E. BERTOLESI (1), G. MILANI (2)
(1) PhD, Department of Architecture, Built Environment and Construction Engineering (ABC), Politecnico di Milano, Piazza Leonardo da Vinci 32, 20133 Milano, Italy
(2) Associate professor, Department of Architecture, Built Environment and Construction Engineering (ABC), Politecnico di Milano, Piazza Leonardo da Vinci 32, 20133 Milano, Italy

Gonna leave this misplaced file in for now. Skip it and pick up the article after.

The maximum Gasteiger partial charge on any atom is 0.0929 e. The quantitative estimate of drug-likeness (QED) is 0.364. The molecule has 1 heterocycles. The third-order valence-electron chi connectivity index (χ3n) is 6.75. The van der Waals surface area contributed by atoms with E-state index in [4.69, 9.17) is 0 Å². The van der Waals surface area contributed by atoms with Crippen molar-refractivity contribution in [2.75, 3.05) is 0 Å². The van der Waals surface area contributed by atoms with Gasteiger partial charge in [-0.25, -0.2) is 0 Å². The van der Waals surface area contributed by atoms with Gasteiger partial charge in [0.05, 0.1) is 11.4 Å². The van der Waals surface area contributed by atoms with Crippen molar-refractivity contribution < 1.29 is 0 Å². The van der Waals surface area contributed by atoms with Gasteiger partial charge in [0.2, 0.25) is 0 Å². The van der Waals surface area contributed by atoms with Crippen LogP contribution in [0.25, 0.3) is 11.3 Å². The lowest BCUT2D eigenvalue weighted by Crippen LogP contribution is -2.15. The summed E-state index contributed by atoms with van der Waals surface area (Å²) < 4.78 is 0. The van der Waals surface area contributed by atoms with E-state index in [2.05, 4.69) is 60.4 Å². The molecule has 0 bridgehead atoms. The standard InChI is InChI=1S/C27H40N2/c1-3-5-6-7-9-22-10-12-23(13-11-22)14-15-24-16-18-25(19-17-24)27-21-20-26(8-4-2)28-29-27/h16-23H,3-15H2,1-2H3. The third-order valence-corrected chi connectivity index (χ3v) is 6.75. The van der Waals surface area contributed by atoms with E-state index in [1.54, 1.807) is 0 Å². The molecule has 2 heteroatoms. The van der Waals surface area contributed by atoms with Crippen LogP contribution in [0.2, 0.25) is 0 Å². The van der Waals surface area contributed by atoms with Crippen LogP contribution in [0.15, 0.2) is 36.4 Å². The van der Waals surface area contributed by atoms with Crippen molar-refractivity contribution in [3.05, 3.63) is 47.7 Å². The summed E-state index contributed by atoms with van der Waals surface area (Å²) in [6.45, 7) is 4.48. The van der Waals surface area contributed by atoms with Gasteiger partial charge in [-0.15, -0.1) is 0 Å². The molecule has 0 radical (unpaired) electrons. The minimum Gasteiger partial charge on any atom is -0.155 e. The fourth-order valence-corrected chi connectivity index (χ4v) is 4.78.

In the present paper, a simple homogenisation two-step procedure is proposed for the analyses of both in and out of plane loaded masonry walls and 3D structures. The “unit cell” is discretized with 24 triangular plane constant stress (CST) elements and interfaces. Bricks are specified to behave elastically, whereas mortar joints are set as zero thickness non-linear interfaces. The mechanical response of joints is modelled with different holonomic relationships including two dominant failure modes, namely cracking (mode I) and shear (mode II), or a combination of both (mixed mode). In particular, either a piecewise linear or an improved version of the Xu-Needleman exponential law are used, both exhibiting post peak softening. At the structural level, the homogenisation model is implemented into general purpose commercial FE software, modelling the homogenized orthotropic continuum as a discrete assemblage of Rigid Bodies and Homogenized softening Springs (HRBSM). In such a rigid element model, a variety of springs are introduced, to properly characterize both the in plane homogenized shear and normal behaviour, as well as bending and torque (out of plane behaviour). Moment-curvature relationships are evaluated simply by on thickness integration from the knowledge of in plane homogenized stress-strain relationships. Mechanical properties of homogenized springs are identified via classic energetic identification. Three case studies of technical relevance are finally presented for benchmarking purposes: (i) a windowed shear panel, (ii) a church façade modelled with a portion of the perpendicular walls and (ii) a 3D half scale two story masonry building.